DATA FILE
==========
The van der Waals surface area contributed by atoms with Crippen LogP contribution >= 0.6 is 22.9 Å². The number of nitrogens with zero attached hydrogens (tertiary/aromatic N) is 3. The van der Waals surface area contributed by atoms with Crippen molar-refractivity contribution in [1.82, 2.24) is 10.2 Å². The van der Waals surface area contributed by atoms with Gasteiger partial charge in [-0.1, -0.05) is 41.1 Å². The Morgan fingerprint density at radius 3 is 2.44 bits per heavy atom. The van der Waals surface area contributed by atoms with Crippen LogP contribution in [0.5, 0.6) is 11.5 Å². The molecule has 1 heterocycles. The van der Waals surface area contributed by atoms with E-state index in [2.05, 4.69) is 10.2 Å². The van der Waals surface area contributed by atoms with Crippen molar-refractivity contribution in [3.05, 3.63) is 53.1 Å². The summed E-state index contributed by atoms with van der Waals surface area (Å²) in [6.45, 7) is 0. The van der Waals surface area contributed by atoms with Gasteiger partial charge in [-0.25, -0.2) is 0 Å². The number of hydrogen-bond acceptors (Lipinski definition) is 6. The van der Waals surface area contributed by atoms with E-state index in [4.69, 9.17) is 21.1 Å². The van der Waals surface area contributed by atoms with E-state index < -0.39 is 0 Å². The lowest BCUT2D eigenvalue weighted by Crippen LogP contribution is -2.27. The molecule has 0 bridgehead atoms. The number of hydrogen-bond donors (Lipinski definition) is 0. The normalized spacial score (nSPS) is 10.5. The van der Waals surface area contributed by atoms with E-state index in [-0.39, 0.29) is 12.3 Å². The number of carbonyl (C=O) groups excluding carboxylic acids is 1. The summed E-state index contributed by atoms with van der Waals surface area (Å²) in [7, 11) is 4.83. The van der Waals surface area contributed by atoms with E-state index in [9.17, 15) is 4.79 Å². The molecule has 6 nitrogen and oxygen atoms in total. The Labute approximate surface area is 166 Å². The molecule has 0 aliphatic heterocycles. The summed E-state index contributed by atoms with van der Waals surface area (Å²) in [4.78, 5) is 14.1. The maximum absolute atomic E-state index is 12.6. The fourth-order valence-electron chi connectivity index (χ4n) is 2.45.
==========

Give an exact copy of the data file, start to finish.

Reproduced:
The van der Waals surface area contributed by atoms with Crippen LogP contribution >= 0.6 is 22.9 Å². The number of nitrogens with zero attached hydrogens (tertiary/aromatic N) is 3. The van der Waals surface area contributed by atoms with Crippen molar-refractivity contribution in [1.82, 2.24) is 10.2 Å². The van der Waals surface area contributed by atoms with Gasteiger partial charge in [-0.1, -0.05) is 41.1 Å². The Morgan fingerprint density at radius 3 is 2.44 bits per heavy atom. The van der Waals surface area contributed by atoms with Crippen LogP contribution in [0.5, 0.6) is 11.5 Å². The molecule has 1 heterocycles. The van der Waals surface area contributed by atoms with E-state index in [2.05, 4.69) is 10.2 Å². The van der Waals surface area contributed by atoms with Crippen molar-refractivity contribution in [3.05, 3.63) is 53.1 Å². The summed E-state index contributed by atoms with van der Waals surface area (Å²) in [6.45, 7) is 0. The van der Waals surface area contributed by atoms with Gasteiger partial charge in [-0.25, -0.2) is 0 Å². The number of hydrogen-bond acceptors (Lipinski definition) is 6. The van der Waals surface area contributed by atoms with E-state index in [4.69, 9.17) is 21.1 Å². The van der Waals surface area contributed by atoms with E-state index < -0.39 is 0 Å². The lowest BCUT2D eigenvalue weighted by Crippen LogP contribution is -2.27. The molecule has 0 bridgehead atoms. The number of hydrogen-bond donors (Lipinski definition) is 0. The normalized spacial score (nSPS) is 10.5. The van der Waals surface area contributed by atoms with E-state index in [-0.39, 0.29) is 12.3 Å². The number of carbonyl (C=O) groups excluding carboxylic acids is 1. The summed E-state index contributed by atoms with van der Waals surface area (Å²) in [7, 11) is 4.83. The van der Waals surface area contributed by atoms with E-state index in [9.17, 15) is 4.79 Å². The molecule has 6 nitrogen and oxygen atoms in total. The Labute approximate surface area is 166 Å². The molecule has 0 aliphatic heterocycles. The summed E-state index contributed by atoms with van der Waals surface area (Å²) in [4.78, 5) is 14.1. The maximum absolute atomic E-state index is 12.6. The fourth-order valence-electron chi connectivity index (χ4n) is 2.45.